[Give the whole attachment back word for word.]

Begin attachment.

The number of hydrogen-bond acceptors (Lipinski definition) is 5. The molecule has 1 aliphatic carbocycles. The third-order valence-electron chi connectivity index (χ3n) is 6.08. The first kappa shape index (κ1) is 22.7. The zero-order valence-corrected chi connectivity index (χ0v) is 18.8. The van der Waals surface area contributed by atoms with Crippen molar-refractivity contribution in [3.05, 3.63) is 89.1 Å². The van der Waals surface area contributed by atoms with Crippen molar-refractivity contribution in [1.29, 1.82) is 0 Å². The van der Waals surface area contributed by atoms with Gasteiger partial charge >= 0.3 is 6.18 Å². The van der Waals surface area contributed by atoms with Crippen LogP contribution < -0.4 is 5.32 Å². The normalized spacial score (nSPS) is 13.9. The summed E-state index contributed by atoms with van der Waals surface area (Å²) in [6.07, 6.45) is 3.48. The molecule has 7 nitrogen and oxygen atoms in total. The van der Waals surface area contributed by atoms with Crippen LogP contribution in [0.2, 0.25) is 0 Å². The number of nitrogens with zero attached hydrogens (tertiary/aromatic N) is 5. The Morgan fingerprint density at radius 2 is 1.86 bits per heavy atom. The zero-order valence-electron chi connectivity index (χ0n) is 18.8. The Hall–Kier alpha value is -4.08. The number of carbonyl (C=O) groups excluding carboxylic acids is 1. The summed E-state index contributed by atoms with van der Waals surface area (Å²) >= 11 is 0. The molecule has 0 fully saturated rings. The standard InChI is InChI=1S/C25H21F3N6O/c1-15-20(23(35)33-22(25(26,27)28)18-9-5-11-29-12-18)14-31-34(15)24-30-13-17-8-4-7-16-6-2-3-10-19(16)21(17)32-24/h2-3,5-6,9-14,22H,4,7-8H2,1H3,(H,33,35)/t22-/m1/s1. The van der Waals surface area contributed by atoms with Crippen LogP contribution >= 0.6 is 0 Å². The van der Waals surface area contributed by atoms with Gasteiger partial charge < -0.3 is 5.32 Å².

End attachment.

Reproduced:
The number of hydrogen-bond acceptors (Lipinski definition) is 5. The molecule has 1 aliphatic carbocycles. The third-order valence-electron chi connectivity index (χ3n) is 6.08. The first kappa shape index (κ1) is 22.7. The zero-order valence-corrected chi connectivity index (χ0v) is 18.8. The van der Waals surface area contributed by atoms with Crippen molar-refractivity contribution in [3.05, 3.63) is 89.1 Å². The van der Waals surface area contributed by atoms with Crippen molar-refractivity contribution in [1.29, 1.82) is 0 Å². The van der Waals surface area contributed by atoms with Gasteiger partial charge >= 0.3 is 6.18 Å². The van der Waals surface area contributed by atoms with Crippen LogP contribution < -0.4 is 5.32 Å². The normalized spacial score (nSPS) is 13.9. The summed E-state index contributed by atoms with van der Waals surface area (Å²) in [6.07, 6.45) is 3.48. The molecule has 7 nitrogen and oxygen atoms in total. The van der Waals surface area contributed by atoms with Crippen LogP contribution in [0.2, 0.25) is 0 Å². The number of nitrogens with zero attached hydrogens (tertiary/aromatic N) is 5. The Morgan fingerprint density at radius 2 is 1.86 bits per heavy atom. The zero-order valence-electron chi connectivity index (χ0n) is 18.8. The Hall–Kier alpha value is -4.08. The number of carbonyl (C=O) groups excluding carboxylic acids is 1. The summed E-state index contributed by atoms with van der Waals surface area (Å²) >= 11 is 0. The molecule has 0 fully saturated rings. The standard InChI is InChI=1S/C25H21F3N6O/c1-15-20(23(35)33-22(25(26,27)28)18-9-5-11-29-12-18)14-31-34(15)24-30-13-17-8-4-7-16-6-2-3-10-19(16)21(17)32-24/h2-3,5-6,9-14,22H,4,7-8H2,1H3,(H,33,35)/t22-/m1/s1. The van der Waals surface area contributed by atoms with Crippen LogP contribution >= 0.6 is 0 Å². The van der Waals surface area contributed by atoms with Gasteiger partial charge < -0.3 is 5.32 Å².